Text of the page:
A Liverpool Anomaly

Allan C. Purcell

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If you have a watch by Litherland or have seen one at auction, or even by friends and want to know more about Peter Litherland and his invention and patent, it is quite normal to turn to Brian Loomes book "Watchmaker & Clockmakers of the world", for information. Below is what you will find on Peter Litherland.

Litherland, Peter, Mount Pleasant, Liverpool (Lancs) 1790-d1805- patented a rack-lever escapement in 1792, a beating second, and keyless winding work (Would like to know more about that Keyless winding work by Litherland, I have never seen one)

Litherland, Whitside & Co, Liverpool (Lancs) 1809-16 Succ. by Litherland, Davies & Co.

Litherland, Davies & Co. (&son) Brownhill Hill, Liverpool (Lancs) 1816, Church Street, Liverpool 1816-34. Bold Street, Liverpool 1834-77. And also imported clocks signed as Paris.


I think many of us have taken that for granted. I too, till last night.

nn-18.jpg This document was framed over thirty years ago and hangs in the office of a good friend, who on finding out my interest in Liverpool in general sent me a copy of "Gore´s Liverpool General Advertiser for the year 1797.

nn-17.jpg This tells a different story. Of notice, below there is a price list, and their best watch cost 63 Pounds and 15 shillings.

Enjoy,

Allan.
 

Jerry Treiman

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It is interesting to see the 3-wheel and 4-wheel trains offered at the same time, and the price difference.
 

Allan C. Purcell

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Thanks for that Andy, I would think if he made a watch with that attachment, he would have found out it was quicker to wind with a key. There is little difference when you pushing that lever up and down, plus it's not at all attractive. It was though a move in the right direction. No pun intended.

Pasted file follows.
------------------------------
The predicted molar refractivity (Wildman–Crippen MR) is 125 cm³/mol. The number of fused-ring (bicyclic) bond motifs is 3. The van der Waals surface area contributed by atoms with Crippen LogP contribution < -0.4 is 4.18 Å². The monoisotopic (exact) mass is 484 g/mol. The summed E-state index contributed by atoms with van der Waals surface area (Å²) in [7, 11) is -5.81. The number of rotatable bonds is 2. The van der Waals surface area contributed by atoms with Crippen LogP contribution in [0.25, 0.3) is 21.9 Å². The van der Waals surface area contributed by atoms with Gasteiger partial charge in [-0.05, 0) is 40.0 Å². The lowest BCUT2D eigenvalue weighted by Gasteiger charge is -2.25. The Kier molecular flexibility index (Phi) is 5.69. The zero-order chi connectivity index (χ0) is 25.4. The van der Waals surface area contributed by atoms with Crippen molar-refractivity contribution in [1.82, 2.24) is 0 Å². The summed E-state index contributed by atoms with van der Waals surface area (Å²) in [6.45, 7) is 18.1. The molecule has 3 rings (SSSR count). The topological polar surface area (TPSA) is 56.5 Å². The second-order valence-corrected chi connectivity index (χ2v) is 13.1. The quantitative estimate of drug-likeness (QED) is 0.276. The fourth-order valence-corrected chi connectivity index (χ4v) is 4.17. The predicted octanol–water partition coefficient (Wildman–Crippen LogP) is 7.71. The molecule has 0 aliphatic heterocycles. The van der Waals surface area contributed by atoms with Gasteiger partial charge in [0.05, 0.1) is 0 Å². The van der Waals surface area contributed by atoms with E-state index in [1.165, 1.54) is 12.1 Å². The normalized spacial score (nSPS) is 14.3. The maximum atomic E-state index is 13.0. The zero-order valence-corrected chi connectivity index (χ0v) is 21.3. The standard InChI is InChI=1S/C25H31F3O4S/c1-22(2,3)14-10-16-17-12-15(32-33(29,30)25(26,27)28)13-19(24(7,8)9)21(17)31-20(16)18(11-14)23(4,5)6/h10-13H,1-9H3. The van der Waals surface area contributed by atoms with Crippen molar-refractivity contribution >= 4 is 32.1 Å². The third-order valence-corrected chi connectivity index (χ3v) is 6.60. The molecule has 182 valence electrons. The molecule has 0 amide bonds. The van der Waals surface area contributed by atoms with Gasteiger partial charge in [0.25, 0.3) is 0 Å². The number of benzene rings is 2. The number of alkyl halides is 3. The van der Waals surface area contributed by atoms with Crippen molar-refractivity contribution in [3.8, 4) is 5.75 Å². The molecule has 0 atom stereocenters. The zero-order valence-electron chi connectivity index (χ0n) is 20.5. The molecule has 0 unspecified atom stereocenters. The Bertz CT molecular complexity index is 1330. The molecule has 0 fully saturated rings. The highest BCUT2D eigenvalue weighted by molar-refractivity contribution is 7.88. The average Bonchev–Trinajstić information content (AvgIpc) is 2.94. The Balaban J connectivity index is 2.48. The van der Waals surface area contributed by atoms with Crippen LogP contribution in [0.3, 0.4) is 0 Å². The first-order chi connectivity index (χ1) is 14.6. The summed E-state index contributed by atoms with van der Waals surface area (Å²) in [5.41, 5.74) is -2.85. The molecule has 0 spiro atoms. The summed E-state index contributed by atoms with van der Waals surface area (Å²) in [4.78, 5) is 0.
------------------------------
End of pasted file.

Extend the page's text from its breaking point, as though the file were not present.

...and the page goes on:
Allan.
 

Andrew Wilde

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Hi Allan,
Going back to your original post, I assume the discrepancy you're referring to is the date of the ad being 1897 and being for Litherland, Whiteside & Banning, while Loomes has an 1809 date for Litherland, Whiteside & Co ?
If so, there is an article on David Penney's site, here , which refers to these ads in Gore's Liverpool General Advertiser as being placed by Litherland and his backers (Whiteside and Banning) from 1793 - suggesting Whiteside, and Bannings, were financial backers of Litherland rather than in joint ownership of a company with him.

Andy
 

John Matthews

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Andy,

The original partnership was between Peter Litherland, Thomas Whiteside, Thomas Banning and Charles Harford. This was dissolved on May 9, 1793, and the Patent Watch Manufactory was then continued by Litherland, Whiteside and Banning. In 1794 Whiteside is listed at 21 Mount Pleasant, while Litherland was at 20 Mount Pleasant, both as watch makers. Whiteside is listed as such in 1777. Although he might have provided some finance, I believe his main contribution was as an established watch maker and possibly provided watch making premises. Banning and Harford I believe provided the financial backing. It has been suggested that Banning was a post master, but I believe he was a brewer, who eventually is listed as a gentleman - this being a more likely background to be able to provide finance. I have not as yet found any further information regarding Harford - I suspect he was an out-of-town financier.

here is a clearer copy of the advert ...

1618592974407.png

John
 

Allan C. Purcell